Background: Although numerous changes are apparent in the US health care system, little is known about how these changes have altered the work of primary care physicians.
Methods: We analyzed a nationally representative sample of 136,233 adult office visits to general internists, general practitioners, and family physicians contained in the 1978 through 1981, 1985, and 1989 through 1994 National Ambulatory Medical Care Surveys. Annual sample sizes varied between 5662 and 19,977 visits. Measures included the characteristics of patients presenting to primary care physicians, physician activities during these visits, and the disposition of the visits to primary care physicians.
Results: Visits to primary care physicians have diminished as a proportion of all adult visits from 52% in 1978 to 41% in 1994. Dramatic trends in adult primary care included the growing racial or ethnic diversity of patients, the doubling (since 1985) of health maintenance organization coverage, increased provision of prevention services, changes in the most common medications, and an 18% increase in the duration of adult visits to primary care physicians.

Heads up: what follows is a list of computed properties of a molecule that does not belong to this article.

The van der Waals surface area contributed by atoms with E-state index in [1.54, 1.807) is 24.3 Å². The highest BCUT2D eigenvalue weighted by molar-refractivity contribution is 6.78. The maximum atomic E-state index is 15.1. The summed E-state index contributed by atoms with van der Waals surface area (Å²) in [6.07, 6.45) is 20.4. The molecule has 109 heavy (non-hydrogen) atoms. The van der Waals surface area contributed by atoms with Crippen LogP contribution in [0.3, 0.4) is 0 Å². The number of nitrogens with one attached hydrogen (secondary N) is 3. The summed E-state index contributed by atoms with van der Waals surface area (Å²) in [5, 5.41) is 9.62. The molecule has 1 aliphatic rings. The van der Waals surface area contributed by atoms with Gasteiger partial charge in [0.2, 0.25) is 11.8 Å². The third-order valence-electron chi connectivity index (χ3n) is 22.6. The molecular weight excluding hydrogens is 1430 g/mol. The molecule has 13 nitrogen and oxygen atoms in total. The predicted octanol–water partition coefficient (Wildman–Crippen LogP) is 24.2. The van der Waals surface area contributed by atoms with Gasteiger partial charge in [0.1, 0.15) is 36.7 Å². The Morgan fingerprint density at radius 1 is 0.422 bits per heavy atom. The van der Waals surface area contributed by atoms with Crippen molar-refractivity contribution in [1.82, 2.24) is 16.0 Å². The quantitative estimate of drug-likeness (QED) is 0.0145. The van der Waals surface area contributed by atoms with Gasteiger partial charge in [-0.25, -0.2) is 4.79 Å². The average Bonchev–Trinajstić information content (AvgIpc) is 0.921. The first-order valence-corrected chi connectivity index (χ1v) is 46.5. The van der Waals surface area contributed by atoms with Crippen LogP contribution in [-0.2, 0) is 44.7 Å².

Conclusions: Trends in primary care practice reflect changes in society and in the US health care system, including demographic changes, an emphasis on prevention, and the growth of managed care. The increasing role of managed care, with its emphasis on increased productivity, appears at odds with primary care physicians' increasing responsibility for prevention and the associated increase in the duration of primary care visits.